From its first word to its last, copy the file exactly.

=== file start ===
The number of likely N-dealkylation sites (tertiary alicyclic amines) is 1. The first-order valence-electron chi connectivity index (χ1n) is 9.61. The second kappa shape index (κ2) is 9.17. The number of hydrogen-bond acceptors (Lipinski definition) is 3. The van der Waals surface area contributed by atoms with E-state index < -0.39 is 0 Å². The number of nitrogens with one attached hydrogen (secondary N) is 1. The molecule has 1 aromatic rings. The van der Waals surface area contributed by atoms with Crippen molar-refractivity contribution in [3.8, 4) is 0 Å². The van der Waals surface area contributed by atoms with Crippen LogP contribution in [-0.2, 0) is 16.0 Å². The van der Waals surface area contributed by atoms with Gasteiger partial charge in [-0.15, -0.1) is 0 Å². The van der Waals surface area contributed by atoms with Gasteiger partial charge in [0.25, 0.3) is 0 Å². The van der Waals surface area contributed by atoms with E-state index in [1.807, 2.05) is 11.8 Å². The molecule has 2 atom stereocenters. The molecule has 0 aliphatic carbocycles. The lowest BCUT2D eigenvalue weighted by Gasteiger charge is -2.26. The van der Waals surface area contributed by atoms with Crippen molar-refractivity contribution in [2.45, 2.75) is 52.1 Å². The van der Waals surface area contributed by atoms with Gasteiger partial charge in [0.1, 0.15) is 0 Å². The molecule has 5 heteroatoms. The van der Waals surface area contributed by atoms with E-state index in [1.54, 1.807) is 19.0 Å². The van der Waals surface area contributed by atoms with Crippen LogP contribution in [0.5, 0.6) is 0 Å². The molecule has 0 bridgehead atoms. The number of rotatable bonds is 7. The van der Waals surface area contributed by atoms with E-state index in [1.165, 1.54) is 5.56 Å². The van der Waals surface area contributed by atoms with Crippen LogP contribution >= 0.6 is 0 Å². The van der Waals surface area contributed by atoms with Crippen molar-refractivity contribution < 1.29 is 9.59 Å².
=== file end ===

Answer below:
The number of likely N-dealkylation sites (tertiary alicyclic amines) is 1. The first-order valence-electron chi connectivity index (χ1n) is 9.61. The second kappa shape index (κ2) is 9.17. The number of hydrogen-bond acceptors (Lipinski definition) is 3. The van der Waals surface area contributed by atoms with E-state index < -0.39 is 0 Å². The number of nitrogens with one attached hydrogen (secondary N) is 1. The molecule has 1 aromatic rings. The van der Waals surface area contributed by atoms with Crippen molar-refractivity contribution in [3.8, 4) is 0 Å². The van der Waals surface area contributed by atoms with Crippen LogP contribution in [-0.2, 0) is 16.0 Å². The van der Waals surface area contributed by atoms with Gasteiger partial charge in [-0.15, -0.1) is 0 Å². The van der Waals surface area contributed by atoms with Gasteiger partial charge in [0.25, 0.3) is 0 Å². The van der Waals surface area contributed by atoms with E-state index in [1.807, 2.05) is 11.8 Å². The molecule has 2 atom stereocenters. The molecule has 0 aliphatic carbocycles. The lowest BCUT2D eigenvalue weighted by Gasteiger charge is -2.26. The van der Waals surface area contributed by atoms with Crippen molar-refractivity contribution in [2.45, 2.75) is 52.1 Å². The van der Waals surface area contributed by atoms with Gasteiger partial charge in [0.1, 0.15) is 0 Å². The molecule has 5 heteroatoms. The van der Waals surface area contributed by atoms with E-state index in [1.54, 1.807) is 19.0 Å². The van der Waals surface area contributed by atoms with Crippen LogP contribution in [0.5, 0.6) is 0 Å². The molecule has 0 bridgehead atoms. The number of rotatable bonds is 7. The van der Waals surface area contributed by atoms with E-state index in [1.165, 1.54) is 5.56 Å². The van der Waals surface area contributed by atoms with Crippen LogP contribution >= 0.6 is 0 Å². The van der Waals surface area contributed by atoms with Crippen molar-refractivity contribution < 1.29 is 9.59 Å².